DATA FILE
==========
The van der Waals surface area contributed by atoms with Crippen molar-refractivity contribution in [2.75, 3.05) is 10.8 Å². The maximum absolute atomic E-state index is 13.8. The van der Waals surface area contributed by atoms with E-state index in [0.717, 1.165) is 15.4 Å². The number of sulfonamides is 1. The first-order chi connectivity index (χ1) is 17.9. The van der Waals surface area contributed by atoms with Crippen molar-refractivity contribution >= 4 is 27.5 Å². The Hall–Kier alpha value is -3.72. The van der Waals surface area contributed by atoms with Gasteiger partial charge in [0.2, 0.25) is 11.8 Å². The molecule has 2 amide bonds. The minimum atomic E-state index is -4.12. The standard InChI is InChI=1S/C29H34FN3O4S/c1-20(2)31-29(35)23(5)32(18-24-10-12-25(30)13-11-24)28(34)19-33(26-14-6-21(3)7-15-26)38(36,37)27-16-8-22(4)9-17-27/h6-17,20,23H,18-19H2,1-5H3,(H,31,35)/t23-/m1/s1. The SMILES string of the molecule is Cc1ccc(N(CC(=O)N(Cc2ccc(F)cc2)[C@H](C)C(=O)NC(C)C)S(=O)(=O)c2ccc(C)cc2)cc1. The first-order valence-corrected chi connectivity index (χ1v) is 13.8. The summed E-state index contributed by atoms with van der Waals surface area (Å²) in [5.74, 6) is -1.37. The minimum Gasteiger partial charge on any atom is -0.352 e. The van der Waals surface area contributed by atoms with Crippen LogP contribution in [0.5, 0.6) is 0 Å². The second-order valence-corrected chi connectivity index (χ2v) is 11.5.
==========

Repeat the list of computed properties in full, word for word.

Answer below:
The van der Waals surface area contributed by atoms with Crippen molar-refractivity contribution in [2.75, 3.05) is 10.8 Å². The maximum absolute atomic E-state index is 13.8. The van der Waals surface area contributed by atoms with E-state index in [0.717, 1.165) is 15.4 Å². The number of sulfonamides is 1. The first-order chi connectivity index (χ1) is 17.9. The van der Waals surface area contributed by atoms with Crippen molar-refractivity contribution >= 4 is 27.5 Å². The Hall–Kier alpha value is -3.72. The van der Waals surface area contributed by atoms with Gasteiger partial charge in [0.2, 0.25) is 11.8 Å². The molecule has 2 amide bonds. The minimum atomic E-state index is -4.12. The standard InChI is InChI=1S/C29H34FN3O4S/c1-20(2)31-29(35)23(5)32(18-24-10-12-25(30)13-11-24)28(34)19-33(26-14-6-21(3)7-15-26)38(36,37)27-16-8-22(4)9-17-27/h6-17,20,23H,18-19H2,1-5H3,(H,31,35)/t23-/m1/s1. The SMILES string of the molecule is Cc1ccc(N(CC(=O)N(Cc2ccc(F)cc2)[C@H](C)C(=O)NC(C)C)S(=O)(=O)c2ccc(C)cc2)cc1. The first-order valence-corrected chi connectivity index (χ1v) is 13.8. The summed E-state index contributed by atoms with van der Waals surface area (Å²) in [5.74, 6) is -1.37. The minimum Gasteiger partial charge on any atom is -0.352 e. The van der Waals surface area contributed by atoms with Crippen LogP contribution in [0.5, 0.6) is 0 Å². The second-order valence-corrected chi connectivity index (χ2v) is 11.5.